First built in the 5th century, St. Simeon"s Church has undergone alterations until as recently as 1980, and some find the terracotta and white exterior disappointing in comparison with the other churches. This 17th-century church is best known as the home of the mummified body of St. Simeon, one of Zadar’s patron saints. The Chest of Saint Simeon is a rectangular cedarwood sarcophagus in the shape of a chass ...
Founded: 17th century | Location: Zadar, Croatia

Land Gate

Once the largest city-fortress in the entire Republic of Venice, Zadar’s walls allowed it to retain more of its independence than most of its neighbouring cities, and meant that it was never captured by the Turks. The most impressive gate of the walls was Land Gate - then the main entrance into the city - in the little Foša harbour, built by a Venetian architect Michele Sanmicheli in 1543. It is considered one of the ...
Founded: 1543 | Location: Zadar, Croatia

Venetian Fortress

Forte Fortress is situated east of the monumental Land gate, built in 1567 by the Venetian military commander Sforza Pallavicino. The fortress was separated from the city and from land by defensive moats. Today the Vladimir Nazor Park is situated there. Following the shoreline next to the Forte fortress one reaches the area of Kolovare, where a convex well with head was built in 1546 next to the sea and was used to supply ...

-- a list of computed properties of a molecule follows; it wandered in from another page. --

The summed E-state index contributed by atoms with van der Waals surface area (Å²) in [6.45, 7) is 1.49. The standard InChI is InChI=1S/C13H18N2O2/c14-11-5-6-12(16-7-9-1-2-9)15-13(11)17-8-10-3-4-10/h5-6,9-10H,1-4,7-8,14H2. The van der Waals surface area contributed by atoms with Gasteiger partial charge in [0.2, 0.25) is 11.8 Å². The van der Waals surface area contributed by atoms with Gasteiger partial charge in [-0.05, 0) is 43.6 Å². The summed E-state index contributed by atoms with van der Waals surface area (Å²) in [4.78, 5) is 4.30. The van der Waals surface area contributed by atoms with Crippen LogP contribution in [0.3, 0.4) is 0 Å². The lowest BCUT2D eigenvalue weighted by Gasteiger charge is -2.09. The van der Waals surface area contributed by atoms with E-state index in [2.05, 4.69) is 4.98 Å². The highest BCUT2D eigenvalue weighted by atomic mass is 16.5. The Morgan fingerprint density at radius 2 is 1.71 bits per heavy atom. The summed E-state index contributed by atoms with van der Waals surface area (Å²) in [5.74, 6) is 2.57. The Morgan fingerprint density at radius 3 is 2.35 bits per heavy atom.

Founded: 1567 | Location: Zadar, Croatia

Featured Historic Landmarks, Sites & Buildings

Historic Site of the week

Abbey of Saint-Étienne

The Abbey of Saint-Etienne, also known as Abbaye aux Hommes ('Men"s Abbey'), is a former monastery dedicated to Saint Stephen (Saint Étienne). It is considered, along with the neighbouring Abbaye aux Dames ('Ladies" Abbey'), to be one of the most notable Romanesque buildings in Normandy. Like all the major abbeys in Normandy, it was Benedictine.

Lanfranc, before being an Archbishop of Canterbury, was abbot of Saint-Etienne. Built in Caen stone during the 11th century, the two semi-completed churches stood for many decades in competition. An important feature added to both churches in about 1120 was the ribbed vault, used for the first time in France. The two abbey churches are considered forerunners of the Gothic architecture. The original Romanesque apse was replaced in 1166 by an early Gothic chevet, complete with rosette windows and flying buttresses. Nine towers and spires were added in the 13th century. The interior vaulting shows a similar progression, beginning with early sexpartite vaulting (using circular ribs) in the nave and progressing to quadipartite vaults (using pointed ribs) in the sanctuary.

The two monasteries were finally donated by William the Conqueror and his wife, Matilda of Flanders, as penalty for their marriage against the Pope"s ruling. William was buried here; Matilda was buried in the Abbaye aux Dames. Unfortunately William"s original tombstone of black marble, the same kind as Matilda"s in the Abbaye aux Dames, was destroyed by the Calvinist iconoclasts in the 16th century and his bones scattered.

As a consequence of the Wars of Religion, the high lantern tower in the middle of the church collapsed and was never rebuilt. The Benedictine abbey was suppressed during the French Revolution and the abbey church became a parish church. From 1804 to 1961, the abbey buildings accommodated a prestigious high school, the Lycée Malherbe. During the Normandy Landings in 1944, inhabitants of Caen found refuge in the church; on the rooftop there was a red cross, made with blood on a sheet, to show that it was a hospital (to avoid bombings).